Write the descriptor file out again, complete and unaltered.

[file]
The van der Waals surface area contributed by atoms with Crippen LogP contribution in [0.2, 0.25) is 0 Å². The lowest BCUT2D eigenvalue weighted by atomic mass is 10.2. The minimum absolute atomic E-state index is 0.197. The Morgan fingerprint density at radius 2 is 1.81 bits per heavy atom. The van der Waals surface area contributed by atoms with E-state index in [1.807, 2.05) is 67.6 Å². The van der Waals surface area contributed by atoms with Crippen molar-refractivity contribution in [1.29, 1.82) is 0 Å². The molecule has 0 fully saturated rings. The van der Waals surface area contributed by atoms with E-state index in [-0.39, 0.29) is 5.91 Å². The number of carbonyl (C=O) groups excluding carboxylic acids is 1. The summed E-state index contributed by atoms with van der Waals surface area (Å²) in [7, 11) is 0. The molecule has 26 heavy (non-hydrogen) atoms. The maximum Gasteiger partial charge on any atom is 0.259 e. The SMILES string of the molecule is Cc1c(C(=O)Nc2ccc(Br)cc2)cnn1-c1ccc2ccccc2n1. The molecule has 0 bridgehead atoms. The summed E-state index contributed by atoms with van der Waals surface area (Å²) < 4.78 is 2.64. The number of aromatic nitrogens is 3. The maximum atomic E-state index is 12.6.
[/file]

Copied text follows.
The van der Waals surface area contributed by atoms with Crippen LogP contribution in [0.2, 0.25) is 0 Å². The lowest BCUT2D eigenvalue weighted by atomic mass is 10.2. The minimum absolute atomic E-state index is 0.197. The Morgan fingerprint density at radius 2 is 1.81 bits per heavy atom. The van der Waals surface area contributed by atoms with E-state index in [1.807, 2.05) is 67.6 Å². The van der Waals surface area contributed by atoms with Crippen molar-refractivity contribution in [1.29, 1.82) is 0 Å². The molecule has 0 fully saturated rings. The van der Waals surface area contributed by atoms with E-state index in [-0.39, 0.29) is 5.91 Å². The number of carbonyl (C=O) groups excluding carboxylic acids is 1. The summed E-state index contributed by atoms with van der Waals surface area (Å²) in [7, 11) is 0. The molecule has 26 heavy (non-hydrogen) atoms. The maximum Gasteiger partial charge on any atom is 0.259 e. The SMILES string of the molecule is Cc1c(C(=O)Nc2ccc(Br)cc2)cnn1-c1ccc2ccccc2n1. The molecule has 0 bridgehead atoms. The summed E-state index contributed by atoms with van der Waals surface area (Å²) < 4.78 is 2.64. The number of aromatic nitrogens is 3. The maximum atomic E-state index is 12.6.